The Obsolete .45 ACP

The .45 ACP cartridge has a strange, cult-like devotion among many American handgunners. Strange because it is practically inferior to more modern pistol cartridges. Its diameter makes it impractical for double-stack magazines (which is not to say those don’t exist: I handled FN’s double-stack FNP-45 but it is far too large for a carry gun), which means capacity is typically just 8 rounds for a full-sized gun. The chamber pressure limit for the cartridge is just 21kpsi, vs. 35-40kpsi for more modern pistol cartridges. This may have been a benefit in the past but with the ubiquity of strong alloys and precise manufacturing technologies it is no longer. It does, however, mean that the cartridge is optimized for propelling heavier bullets at slower velocities, which as I explained in a previous post results in more recoil for a given level of energy. Finally, the heavy bullets and larger dimensions of the cartridge make it significantly more expensive than other defensive pistol cartridges.

The .45 ACP was developed and launched along with the 1911 pistol, so even though 1911s are produced for other calibers there seems to be some nostalgia for shooting 1911s chambered in .45 ACP. But there is also a great deal of lore surrounding the prowess of the cartridge as a “man-stopper.” This is almost certainly rooted in the military’s experience with pistols. The U.S. has followed the 1899 Hague Convention, which prohibits the use of hollow-point bullets in warfare. Until 2010 even military police carried full metal jacket pistol loads. Rifle bullets go fast enough that standard copper jackets break up in soft tissue, creating large wound channels and dumping most of their energy into human targets. But slow, solid handgun bullets punch through human targets practically intact, which means that they leave a wound channel only as wide as the bullet itself. Given this constraint it’s not surprising that .45s developed a reputation for stopping people with fewer shots than smaller bullets that have been government issued.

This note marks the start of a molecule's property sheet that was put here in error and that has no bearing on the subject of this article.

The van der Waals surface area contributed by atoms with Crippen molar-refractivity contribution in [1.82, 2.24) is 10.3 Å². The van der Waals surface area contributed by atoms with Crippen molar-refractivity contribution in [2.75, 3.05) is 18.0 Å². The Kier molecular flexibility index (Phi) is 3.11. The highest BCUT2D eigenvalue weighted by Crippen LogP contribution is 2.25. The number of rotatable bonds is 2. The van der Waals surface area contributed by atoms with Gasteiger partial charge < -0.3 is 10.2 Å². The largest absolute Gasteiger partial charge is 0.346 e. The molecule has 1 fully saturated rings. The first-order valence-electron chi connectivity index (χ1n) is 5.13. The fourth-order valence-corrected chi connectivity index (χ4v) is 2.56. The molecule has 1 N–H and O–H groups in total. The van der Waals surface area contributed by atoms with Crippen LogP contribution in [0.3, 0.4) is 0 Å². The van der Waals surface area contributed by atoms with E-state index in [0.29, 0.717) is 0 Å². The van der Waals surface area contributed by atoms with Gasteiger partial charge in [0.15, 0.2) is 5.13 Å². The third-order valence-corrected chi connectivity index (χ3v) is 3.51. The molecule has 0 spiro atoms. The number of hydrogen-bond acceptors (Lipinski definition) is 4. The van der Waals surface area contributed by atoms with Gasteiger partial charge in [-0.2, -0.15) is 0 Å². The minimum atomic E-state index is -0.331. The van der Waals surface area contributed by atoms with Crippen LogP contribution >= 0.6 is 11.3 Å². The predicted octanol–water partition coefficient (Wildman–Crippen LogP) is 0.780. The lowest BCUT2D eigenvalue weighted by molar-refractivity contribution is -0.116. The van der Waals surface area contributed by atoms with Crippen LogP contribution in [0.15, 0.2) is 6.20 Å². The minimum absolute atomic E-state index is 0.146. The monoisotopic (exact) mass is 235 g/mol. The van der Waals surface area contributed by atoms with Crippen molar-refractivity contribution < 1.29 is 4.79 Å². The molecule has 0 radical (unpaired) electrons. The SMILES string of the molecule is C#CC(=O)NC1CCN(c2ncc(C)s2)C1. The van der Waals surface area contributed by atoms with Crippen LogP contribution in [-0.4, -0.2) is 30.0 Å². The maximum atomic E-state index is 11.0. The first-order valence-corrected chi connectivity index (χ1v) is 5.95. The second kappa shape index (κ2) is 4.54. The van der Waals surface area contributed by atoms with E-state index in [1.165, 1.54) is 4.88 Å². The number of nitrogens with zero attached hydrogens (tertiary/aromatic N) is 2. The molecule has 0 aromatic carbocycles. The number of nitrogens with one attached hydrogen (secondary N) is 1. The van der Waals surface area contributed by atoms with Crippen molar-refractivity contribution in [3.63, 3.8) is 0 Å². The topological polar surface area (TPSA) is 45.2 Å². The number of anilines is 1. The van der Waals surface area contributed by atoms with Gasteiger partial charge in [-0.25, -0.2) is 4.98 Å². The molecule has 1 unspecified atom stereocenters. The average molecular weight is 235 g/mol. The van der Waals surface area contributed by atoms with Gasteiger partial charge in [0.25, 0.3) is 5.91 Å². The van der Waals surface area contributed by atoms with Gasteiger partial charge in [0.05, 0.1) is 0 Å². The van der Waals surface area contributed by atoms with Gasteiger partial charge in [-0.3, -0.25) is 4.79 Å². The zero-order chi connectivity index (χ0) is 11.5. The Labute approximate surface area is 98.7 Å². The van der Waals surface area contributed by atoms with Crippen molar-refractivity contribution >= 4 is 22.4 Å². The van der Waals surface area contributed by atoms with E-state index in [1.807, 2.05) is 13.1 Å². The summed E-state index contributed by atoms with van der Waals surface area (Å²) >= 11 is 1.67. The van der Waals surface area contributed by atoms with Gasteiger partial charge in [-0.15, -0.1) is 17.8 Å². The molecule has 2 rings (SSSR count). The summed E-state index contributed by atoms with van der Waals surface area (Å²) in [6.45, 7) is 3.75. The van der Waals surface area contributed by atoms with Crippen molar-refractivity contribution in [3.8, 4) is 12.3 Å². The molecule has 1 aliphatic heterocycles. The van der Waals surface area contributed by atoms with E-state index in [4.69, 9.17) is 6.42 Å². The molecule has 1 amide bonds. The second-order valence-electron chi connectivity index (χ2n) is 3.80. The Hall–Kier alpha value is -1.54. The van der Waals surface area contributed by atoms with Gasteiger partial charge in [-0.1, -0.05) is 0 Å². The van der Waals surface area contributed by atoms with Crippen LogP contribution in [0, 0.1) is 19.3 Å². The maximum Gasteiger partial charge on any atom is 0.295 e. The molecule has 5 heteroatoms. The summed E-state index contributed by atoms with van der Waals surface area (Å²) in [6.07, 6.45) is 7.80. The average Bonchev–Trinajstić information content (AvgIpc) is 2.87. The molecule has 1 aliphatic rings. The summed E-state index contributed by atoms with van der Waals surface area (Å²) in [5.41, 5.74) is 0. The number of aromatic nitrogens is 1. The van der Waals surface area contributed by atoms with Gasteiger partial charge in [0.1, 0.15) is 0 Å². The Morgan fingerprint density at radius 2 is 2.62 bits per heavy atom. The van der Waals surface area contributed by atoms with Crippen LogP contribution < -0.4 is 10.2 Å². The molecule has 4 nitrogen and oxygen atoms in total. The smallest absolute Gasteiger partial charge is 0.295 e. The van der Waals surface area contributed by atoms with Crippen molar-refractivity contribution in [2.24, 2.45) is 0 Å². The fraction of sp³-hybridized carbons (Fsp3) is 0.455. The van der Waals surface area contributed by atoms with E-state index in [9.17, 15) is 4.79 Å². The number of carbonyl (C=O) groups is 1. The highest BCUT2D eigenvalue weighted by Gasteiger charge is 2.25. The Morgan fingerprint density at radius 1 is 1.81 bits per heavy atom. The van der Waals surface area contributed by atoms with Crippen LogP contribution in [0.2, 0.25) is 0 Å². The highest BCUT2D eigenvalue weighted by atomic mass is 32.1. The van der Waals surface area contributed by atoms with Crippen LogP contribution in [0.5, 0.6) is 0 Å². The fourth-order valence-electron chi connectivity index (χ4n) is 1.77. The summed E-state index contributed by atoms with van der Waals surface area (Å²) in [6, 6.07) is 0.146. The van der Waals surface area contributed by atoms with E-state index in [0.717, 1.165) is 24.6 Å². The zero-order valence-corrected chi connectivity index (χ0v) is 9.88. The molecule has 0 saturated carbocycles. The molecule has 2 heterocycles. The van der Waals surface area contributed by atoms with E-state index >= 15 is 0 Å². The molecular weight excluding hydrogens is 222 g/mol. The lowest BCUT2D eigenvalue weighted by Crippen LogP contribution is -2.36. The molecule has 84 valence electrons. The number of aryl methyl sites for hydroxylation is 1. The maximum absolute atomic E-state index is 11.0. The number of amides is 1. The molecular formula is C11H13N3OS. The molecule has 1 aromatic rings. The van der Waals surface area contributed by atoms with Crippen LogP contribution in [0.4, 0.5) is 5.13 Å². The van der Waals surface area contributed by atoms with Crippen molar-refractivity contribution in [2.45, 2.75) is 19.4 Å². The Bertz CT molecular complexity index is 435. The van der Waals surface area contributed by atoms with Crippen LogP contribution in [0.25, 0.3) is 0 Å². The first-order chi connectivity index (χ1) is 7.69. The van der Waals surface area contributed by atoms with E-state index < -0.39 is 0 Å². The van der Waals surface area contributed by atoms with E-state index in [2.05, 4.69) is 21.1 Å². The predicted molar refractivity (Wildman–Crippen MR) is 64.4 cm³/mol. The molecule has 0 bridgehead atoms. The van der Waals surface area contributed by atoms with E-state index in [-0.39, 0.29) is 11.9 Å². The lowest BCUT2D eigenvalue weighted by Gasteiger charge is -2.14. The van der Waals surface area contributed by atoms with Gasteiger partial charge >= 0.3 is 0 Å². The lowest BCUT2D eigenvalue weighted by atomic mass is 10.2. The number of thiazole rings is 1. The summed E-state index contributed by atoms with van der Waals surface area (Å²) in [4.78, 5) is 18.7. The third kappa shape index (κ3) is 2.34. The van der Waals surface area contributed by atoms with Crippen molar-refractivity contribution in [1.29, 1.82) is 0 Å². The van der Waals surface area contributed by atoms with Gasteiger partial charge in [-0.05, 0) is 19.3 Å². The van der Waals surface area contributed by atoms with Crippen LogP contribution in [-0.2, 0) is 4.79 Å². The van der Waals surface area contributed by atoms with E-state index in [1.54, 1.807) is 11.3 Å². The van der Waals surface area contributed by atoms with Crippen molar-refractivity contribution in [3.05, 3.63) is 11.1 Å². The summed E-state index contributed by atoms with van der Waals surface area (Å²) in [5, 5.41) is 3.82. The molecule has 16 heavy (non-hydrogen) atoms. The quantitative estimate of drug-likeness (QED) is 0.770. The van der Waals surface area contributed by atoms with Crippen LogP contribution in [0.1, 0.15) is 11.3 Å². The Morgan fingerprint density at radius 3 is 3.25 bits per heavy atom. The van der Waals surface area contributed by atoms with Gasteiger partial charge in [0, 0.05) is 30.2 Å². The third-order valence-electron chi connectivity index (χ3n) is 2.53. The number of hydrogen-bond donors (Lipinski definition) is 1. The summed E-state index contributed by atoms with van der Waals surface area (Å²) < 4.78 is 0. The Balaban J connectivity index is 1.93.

But this situation does not apply to civilians, who can carry hollow-point bullets. The standard test for terminal ballistic performance is to shoot gelatin that is calibrated to the consistency of animal tissue. The following image shows the wound channel and penetration of standard loads using jacketed hollow-point (JHP) bullets:

Ballistic gel tests of hollow-point pistol rounds

With hollow-point bullets the .45 ACP offers no advantage in stopping power over .40 S&W or .357 SIG (my favorite), which have the advantages of lower recoil, lower cost, and higher magazine capacities.

Energy and Recoil for the pistol rounds shown in the ballistic gel image above
Caliber Bullet
9mm 124gr 1181fps 384ft-lbs 146 1.10x 1x
9mm 147gr 1032fps 348ft-lbs 152 1x 1.04x
.357 SIG 125gr 1319fps 483ft-lbs 165 1.39x 1.13x
.40 S&W 165gr 1076fps 424ft-lbs 178 1.22x 1.21x
.40 S&W 180gr 995fps 396ft-lbs 179 1.14x 1.22x
.45 ACP 230gr 875fps 391ft-lbs 201 1.12x 1.37x

One obvious question is why no .45 cartridge has been specified with higher pressure limits? For example, raising peak pressure to 32kpsi could add 200fps to the load shown here, boosting both Relative Energy and Relative Recoil to 1.7x. One obstacle may be the popularity of 1911 .45s: Neither a standard 1911 nor a standard .45 ACP case can safely support much higher pressures. A few wildcat cartridges have emerged over the years (e.g., .45 Super and .450 SMC) with the same external dimensions and higher pressures, but SAAMI will probably not approve any such cartridges because they could be inadvertently fired in a .45 ACP gun, causing damage and potentially catastrophic failure. SAAMI did approve the .45 Win Mag because its slightly longer cases wouldn’t chamber in a .45 ACP. However that caliber never really caught on, perhaps due to the other problem: power factors above 250 represent a level of recoil that is apparently not practical for a defensive carry pistol.

I recommend this page for further reading on terminal ballistics.

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